Today’s column continues a review of the Esso/Hess/Nexen Petroleum Agreement signed on June 27, 2016 and publicly released by the Government of Guyana on December 29, 2017. Last week’s column noted a number of missing parts of the Agreement as well as what the Agreement refers to as a Bridging Deed. That Deed is defined in Article 1 as a separate Agreement signed “on or around the June 27, 2016”, to replace the 1999 Agreement and the 1999 Petroleum Prospecting Licence. Readers will recall that then President Janet Jagan signed the 1999 Agreement in violation of the Petroleum Exploration and Production Act (the Act) to the extent that the company (Esso) was granted approximately six hundred blocks instead of the sixty blocks permitted by law.
The 1999 Agreement and Prospecting Licence appear to have been contained in a single package and included a full description of the blocks and a map of the area allotted to the oil company. The 2016 Agreement merely states that on that date Minister Trotman granted a Petroleum Prospecting Licence for an initial period of four years! In other words, the whole idea of Mr. Trotman was to pretend that the 1999 Agreement never existed. Trotman has to be given credit – this takes legal gymnastics to a completely new level…..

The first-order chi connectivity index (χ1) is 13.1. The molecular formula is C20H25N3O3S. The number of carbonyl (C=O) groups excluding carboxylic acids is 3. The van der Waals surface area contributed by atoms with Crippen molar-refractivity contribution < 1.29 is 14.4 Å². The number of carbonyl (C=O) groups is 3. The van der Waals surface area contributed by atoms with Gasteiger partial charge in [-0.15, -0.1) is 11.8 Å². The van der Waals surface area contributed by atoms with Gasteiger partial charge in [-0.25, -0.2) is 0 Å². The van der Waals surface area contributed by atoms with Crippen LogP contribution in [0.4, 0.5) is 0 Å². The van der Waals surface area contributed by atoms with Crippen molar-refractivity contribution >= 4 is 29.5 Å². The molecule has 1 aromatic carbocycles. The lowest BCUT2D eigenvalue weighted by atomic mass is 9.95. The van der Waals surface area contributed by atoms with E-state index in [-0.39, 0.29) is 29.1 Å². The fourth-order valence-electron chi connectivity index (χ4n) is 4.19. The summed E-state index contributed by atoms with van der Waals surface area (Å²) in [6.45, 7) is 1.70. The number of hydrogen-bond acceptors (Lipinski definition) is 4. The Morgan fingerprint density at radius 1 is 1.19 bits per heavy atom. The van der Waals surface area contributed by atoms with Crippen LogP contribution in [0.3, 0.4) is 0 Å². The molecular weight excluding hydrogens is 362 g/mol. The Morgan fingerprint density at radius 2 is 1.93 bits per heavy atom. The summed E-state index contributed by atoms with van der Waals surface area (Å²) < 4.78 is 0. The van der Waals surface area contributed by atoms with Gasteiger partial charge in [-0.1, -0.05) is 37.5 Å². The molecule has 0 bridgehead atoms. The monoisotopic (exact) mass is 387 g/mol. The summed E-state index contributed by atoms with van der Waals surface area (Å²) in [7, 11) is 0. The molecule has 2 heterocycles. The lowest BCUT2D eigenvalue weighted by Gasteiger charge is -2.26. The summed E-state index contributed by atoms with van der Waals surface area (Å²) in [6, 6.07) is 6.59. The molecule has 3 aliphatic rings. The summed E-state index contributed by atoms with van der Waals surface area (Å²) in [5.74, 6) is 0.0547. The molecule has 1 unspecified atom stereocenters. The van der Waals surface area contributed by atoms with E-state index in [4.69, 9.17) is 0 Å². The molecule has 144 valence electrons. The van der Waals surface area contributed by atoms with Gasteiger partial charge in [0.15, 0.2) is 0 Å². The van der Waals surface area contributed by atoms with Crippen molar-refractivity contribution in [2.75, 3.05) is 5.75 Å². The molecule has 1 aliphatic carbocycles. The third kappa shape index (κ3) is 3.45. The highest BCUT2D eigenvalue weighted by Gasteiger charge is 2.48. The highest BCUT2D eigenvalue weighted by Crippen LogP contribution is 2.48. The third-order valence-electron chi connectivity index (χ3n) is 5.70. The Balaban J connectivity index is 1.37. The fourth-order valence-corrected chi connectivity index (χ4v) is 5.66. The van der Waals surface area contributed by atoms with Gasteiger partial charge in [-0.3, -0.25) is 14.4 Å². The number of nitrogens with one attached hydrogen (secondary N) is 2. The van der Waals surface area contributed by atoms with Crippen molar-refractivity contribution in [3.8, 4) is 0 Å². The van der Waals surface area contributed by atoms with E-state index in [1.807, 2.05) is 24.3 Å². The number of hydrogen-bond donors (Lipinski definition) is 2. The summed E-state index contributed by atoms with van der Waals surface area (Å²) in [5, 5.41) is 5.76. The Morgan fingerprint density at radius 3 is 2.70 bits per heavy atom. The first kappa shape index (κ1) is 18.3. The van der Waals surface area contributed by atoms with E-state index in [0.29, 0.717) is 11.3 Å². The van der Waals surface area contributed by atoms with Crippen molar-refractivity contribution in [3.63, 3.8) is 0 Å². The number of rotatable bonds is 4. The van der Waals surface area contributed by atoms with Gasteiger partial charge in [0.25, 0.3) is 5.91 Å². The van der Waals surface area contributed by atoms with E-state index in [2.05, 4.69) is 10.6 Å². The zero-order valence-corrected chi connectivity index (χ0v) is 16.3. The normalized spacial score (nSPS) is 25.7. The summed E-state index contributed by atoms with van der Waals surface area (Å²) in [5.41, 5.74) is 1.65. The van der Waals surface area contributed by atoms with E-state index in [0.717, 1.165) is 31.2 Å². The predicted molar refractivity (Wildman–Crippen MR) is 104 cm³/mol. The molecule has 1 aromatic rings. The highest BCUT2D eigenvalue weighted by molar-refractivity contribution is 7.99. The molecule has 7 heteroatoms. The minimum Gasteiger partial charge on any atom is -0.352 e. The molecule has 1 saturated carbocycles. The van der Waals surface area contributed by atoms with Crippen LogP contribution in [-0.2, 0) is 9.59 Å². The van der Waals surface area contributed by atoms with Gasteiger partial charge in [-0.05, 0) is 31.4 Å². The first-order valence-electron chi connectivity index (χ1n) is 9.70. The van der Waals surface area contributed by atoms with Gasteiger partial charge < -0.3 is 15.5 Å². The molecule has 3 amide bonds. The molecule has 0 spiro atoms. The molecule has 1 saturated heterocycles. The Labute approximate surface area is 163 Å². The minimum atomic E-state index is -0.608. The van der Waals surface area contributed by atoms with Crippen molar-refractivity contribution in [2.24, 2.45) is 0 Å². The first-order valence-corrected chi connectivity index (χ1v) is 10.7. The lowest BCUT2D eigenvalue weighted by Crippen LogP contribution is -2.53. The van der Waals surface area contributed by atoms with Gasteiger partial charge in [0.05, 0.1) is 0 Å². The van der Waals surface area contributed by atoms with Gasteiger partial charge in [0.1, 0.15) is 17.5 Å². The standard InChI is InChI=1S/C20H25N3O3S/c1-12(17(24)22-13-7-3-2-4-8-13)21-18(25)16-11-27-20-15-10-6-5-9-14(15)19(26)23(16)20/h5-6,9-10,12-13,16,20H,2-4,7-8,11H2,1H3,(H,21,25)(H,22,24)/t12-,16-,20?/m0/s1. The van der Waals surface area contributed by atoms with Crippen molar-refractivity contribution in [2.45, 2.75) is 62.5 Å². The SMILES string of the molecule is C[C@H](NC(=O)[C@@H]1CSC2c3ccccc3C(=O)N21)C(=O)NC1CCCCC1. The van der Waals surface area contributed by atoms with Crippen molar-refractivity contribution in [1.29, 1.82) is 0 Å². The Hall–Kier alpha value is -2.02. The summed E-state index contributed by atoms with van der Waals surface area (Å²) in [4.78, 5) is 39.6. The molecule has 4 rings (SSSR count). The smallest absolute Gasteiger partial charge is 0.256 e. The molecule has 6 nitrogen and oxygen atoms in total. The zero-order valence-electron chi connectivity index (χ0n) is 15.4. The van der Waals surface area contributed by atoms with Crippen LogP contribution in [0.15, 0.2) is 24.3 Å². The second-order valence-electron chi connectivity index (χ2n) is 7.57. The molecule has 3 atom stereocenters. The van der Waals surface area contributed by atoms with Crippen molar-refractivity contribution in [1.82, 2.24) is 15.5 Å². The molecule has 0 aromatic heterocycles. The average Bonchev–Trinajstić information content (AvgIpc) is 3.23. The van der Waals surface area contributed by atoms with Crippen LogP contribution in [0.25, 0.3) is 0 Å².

The March of Folly The 2016 Agreement places greater emphasis on “gas”, or more correctly, “associated gas”, compared with the 1999 Agreement, including superficially minor, but no less significant, changes to Article 11 – Cost Recovery and Production Sharing and Article 12 – Associated and Non – Associated Gas.
Part 31 Introduction I must start this week’s column by publicly complimenting the painstaking and excellent work done by the technical staff of Ram & McRae in comparing, line by line and word by word, the 1999 Janet Jagan’s Agreement with Esso and the Raphael Trotman’s 2016 Agreement with Esso (not Exxon), Hess and CNOOC.
Introduction The final, belated and reluctant admission by the Government of Guyana that it received a signing bonus from ExxonMobil, seems to have caused increasing curiosity, not least because the amount disclosed is a rather odd-sounding US$18 million.
New Account On the day this column appeared last week, the press in Guyana, in an outstanding case of enterprising journalism, confirmed that Guyana had indeed received a signing bonus from ExxonMobil.
Introduction This Column touched earlier on what the Model Petroleum Contract describes as a Stability Clause, the objective of which is to provide assurance to international oil companies that they will be protected from any variation in fiscal or economic policies by governments for a period of as much as thirty years.
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